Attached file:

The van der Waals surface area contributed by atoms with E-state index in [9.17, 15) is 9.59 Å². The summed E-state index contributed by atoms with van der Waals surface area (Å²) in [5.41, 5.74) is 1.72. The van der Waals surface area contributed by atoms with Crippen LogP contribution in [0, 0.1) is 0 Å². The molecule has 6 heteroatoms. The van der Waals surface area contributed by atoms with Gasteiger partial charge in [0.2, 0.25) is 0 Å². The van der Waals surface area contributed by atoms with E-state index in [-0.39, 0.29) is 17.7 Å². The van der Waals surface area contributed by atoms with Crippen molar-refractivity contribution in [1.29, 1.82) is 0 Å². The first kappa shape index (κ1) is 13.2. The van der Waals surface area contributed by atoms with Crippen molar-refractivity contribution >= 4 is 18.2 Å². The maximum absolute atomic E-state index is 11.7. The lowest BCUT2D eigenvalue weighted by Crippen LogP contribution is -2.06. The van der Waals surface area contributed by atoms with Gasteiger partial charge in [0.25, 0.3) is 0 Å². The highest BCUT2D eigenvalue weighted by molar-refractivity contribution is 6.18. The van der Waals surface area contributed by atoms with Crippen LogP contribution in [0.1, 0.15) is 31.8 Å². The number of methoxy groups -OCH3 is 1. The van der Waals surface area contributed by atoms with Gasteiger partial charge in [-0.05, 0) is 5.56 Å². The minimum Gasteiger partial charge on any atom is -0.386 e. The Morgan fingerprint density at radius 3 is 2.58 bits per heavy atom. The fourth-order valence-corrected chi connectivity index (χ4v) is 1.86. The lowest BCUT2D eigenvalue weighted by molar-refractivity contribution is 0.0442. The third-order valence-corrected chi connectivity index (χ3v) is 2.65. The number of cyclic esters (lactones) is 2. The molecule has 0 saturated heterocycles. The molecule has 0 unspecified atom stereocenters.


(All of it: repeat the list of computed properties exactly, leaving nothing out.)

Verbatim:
The van der Waals surface area contributed by atoms with E-state index in [9.17, 15) is 9.59 Å². The summed E-state index contributed by atoms with van der Waals surface area (Å²) in [5.41, 5.74) is 1.72. The van der Waals surface area contributed by atoms with Crippen LogP contribution in [0, 0.1) is 0 Å². The molecule has 6 heteroatoms. The van der Waals surface area contributed by atoms with Gasteiger partial charge in [0.2, 0.25) is 0 Å². The van der Waals surface area contributed by atoms with E-state index in [-0.39, 0.29) is 17.7 Å². The van der Waals surface area contributed by atoms with Crippen molar-refractivity contribution in [1.29, 1.82) is 0 Å². The first kappa shape index (κ1) is 13.2. The van der Waals surface area contributed by atoms with Crippen molar-refractivity contribution >= 4 is 18.2 Å². The maximum absolute atomic E-state index is 11.7. The lowest BCUT2D eigenvalue weighted by Crippen LogP contribution is -2.06. The van der Waals surface area contributed by atoms with Gasteiger partial charge in [0.25, 0.3) is 0 Å². The highest BCUT2D eigenvalue weighted by molar-refractivity contribution is 6.18. The van der Waals surface area contributed by atoms with Crippen LogP contribution in [0.1, 0.15) is 31.8 Å². The number of methoxy groups -OCH3 is 1. The van der Waals surface area contributed by atoms with Gasteiger partial charge in [-0.05, 0) is 5.56 Å². The minimum Gasteiger partial charge on any atom is -0.386 e. The Morgan fingerprint density at radius 3 is 2.58 bits per heavy atom. The fourth-order valence-corrected chi connectivity index (χ4v) is 1.86. The lowest BCUT2D eigenvalue weighted by molar-refractivity contribution is 0.0442. The third-order valence-corrected chi connectivity index (χ3v) is 2.65. The number of cyclic esters (lactones) is 2. The molecule has 0 saturated heterocycles. The molecule has 0 unspecified atom stereocenters.